- Victorian Government Solicitor's Office
- 12 July 2023
In this Update, the VGSO's Workplace Relations and Occupational Health and Safety (WROS) Team provides a summary of key recent changes to the Fair Work Act 2009 (FW Act) and other important workplace-related matters that should be on the radar of Victorian Public Sector employers.
Changes to the FW Act from 1 July 2023
As you may be aware, changes to the FW Act as a result of the Fair Work Legislation Amendment (Secure Jobs, Better Pay) Act 2022 (Cth) are being implemented in stages (a detailed look at the changes, and their effect on VPS employers were detailed in our previous publication - Proposed amendments to the Fair Work Act - what public sector employers need to know).
An important change was implemented on 1 July 2023 with an increase to the cap that can be awarded through small claims court proceedings from $20,000 to $100,000.1 The small claims court allows individuals, without a lawyer, to seek recovery of money to which they were entitled, including under the FW Act or a fair work instrument (for example an enterprise agreement).
The substantial increase in underpayment matters that can proceed in the small claims court will assist workers to recover larger unpaid work entitlements through more affordable and simplified court proceedings.
Other important changes
Other key changes effective on 1 July 2023 include:
- A civil penalty unit increased from $275 to $313. This will impact consequences of non-compliance, for example, where the FW Act imposes 60 civil penalty units for a contravention of the minimum wage provisions, the maximum penalty has increased from $16,500 to $18,780.2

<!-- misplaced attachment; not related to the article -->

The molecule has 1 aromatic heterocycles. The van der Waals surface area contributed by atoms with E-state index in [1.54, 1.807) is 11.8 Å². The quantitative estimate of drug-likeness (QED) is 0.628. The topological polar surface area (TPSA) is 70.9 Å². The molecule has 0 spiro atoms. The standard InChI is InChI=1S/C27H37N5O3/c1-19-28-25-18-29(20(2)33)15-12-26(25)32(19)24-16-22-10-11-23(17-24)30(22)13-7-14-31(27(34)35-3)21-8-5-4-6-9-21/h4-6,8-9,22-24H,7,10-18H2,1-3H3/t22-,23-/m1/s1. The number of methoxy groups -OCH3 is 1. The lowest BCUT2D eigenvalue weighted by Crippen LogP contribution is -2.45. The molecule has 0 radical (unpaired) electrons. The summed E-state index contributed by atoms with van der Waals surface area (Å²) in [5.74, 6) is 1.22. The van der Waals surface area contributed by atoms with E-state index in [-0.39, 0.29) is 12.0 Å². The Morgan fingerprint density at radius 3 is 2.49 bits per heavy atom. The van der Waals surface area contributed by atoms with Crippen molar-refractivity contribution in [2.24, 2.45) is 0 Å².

- The superannuation guarantee rate has increased from 10.5% to 11%. Employers must update their payroll systems to ensure they contribute an additional 0.5% to their employees' superannuation effective 1 July 2023.
- Increase to the National Minimum Wage (NMW). Following its Annual Wage Review, the Fair Work Commission (FWC) increased the modern award minimum wage and the National Minimum Wage (NMW) by 5.75% effective 1 July. The NMW is now $23.23 per hour, or $882.80 per week.
- Changes affecting unfair dismissals. Changes to the high income threshold and statutory compensation cap in unfair dismissal applications are as follows:
- The high income threshold for unfair dismissal claims has increased from $162,000 to $167,500, meaning that employees who receive an annual income higher than $167,500 and are not covered by either a modern award or an enterprise agreement are not eligible to bring an unfair dismissal claim as of 1 July 2023.